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no assembly desired
zen and the art of apartment maintenance
by mike julianelle

I just carried a large, awkward box up three flights of stairs to my little Brooklyn apartment. For the next two to twelve hours, I will be sitting on the floor in my living room with an unintelligible instruction packet, a variety of tools, a pile of seemingly random but presumably connected fragments of wood and metal, and a long, wide-ranging lexicon of profanities. It's not gonna be fun, especially once my growler of Six Point Bengali Tiger IPA runs dry.

The ultimate goal of this project is a sturdy kitchen table. The reality will more likely be a punched wall, a bleeding fist and a divorce. When it comes to home improvement projects I'm not exactly Ty Pennington. I'm not even Willy Loman, by which I mean I'm both a horrible salesman AND a horrible carpenter. But I am at least aware of it.

If I were asked to describe myself in three hundred thousand words, "handy" would not make a single appearance. Unfortunately, over the past several years, as I've made a home with my girlfriend/fiancee/wife, I've had to call upon what little mechanical "skill" I may have. Which, as I mentioned, is not much.

Since I've moved to New York, my wife has been waging a daily battle with the lack of storage space in our apartment. And she is under the impression that the tiny apartment we'll be living in for another year and a half at most won't feel like a true home until we buy lots of stuff that I have to put together so we can stack a bunch of other stuff we bought on top of it in such a way that it doesn't look like our apartment is as small as it is. I am of the mind that if we are potentially moving out in as few as six months, why bother buying or assembling anything at all? The last thing I want is more crap to pack and carry and stuff into a moving van. Especially since I am the one charged with putting all the crap together. Which I find neither fun nor easy.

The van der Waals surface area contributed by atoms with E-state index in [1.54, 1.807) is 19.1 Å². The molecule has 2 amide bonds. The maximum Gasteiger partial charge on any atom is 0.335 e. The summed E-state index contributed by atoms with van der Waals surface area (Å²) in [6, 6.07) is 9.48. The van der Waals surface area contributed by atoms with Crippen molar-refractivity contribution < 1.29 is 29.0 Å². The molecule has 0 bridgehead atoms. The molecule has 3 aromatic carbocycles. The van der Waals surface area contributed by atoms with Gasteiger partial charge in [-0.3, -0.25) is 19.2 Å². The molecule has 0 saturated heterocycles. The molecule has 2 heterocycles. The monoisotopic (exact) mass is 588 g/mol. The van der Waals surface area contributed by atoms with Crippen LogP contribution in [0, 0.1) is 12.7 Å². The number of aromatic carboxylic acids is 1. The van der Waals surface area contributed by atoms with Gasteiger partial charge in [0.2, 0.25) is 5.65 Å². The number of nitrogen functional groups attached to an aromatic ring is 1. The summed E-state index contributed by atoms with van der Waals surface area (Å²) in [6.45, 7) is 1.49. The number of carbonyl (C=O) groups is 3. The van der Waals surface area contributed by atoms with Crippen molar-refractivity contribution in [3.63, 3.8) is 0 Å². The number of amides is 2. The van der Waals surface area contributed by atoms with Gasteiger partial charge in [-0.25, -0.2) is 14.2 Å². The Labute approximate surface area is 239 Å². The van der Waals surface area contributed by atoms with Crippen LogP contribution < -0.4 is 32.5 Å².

It's not that I don't like manual labor. I mean, I don't, not at all, but I'll do it when I have to. And there aren't too many situations in which I feel I have to. And mindless physical exertion is one thing, measuring and drilling and the like are another. And even more unfortunately, I just don't have a knack for it.

Yet I've managed. I've installed curtains and shelves. I've put up a hanging pot rack not once but twice, and it hasn't collapsed in a clanging iron storm of pots and pans a single time. I've assembled a large wine cabinet not once, not twice, but three times, because the first two times I didn't get it quite right. That was a fun afternoon.

I won't pretend there isn't something satisfying about accomplishing such tasks, but -- with apologies to Lionel Hutz and the greatest "Simpsons" line of all time -- if you replace the words "satisfying" with "frustrating" and "accomplishing" with "being ordered to do" that sentence would be a lot closer to the truth.

So when I finish writing this column I will walk into the other room, put on my iPod, pour myself a beer and proceed to be totally and repetitively stymied by a relatively simple table-assembly project. I'll likely miss a step or put something together incorrectly and have to disassemble it and start over, which is always a good time, and even better when your wife is angry that you have to eat dinner on the coffee table again.

I fear the day when I own a house and must surrender the convenience of a landlord, sacrificing my weekend freedom in order to paint the shed and build a fence and wax the floor, all without the benefit of learning karate. But I have come to terms with my inadequacies as a handy-man. I just wish my wife would do the same.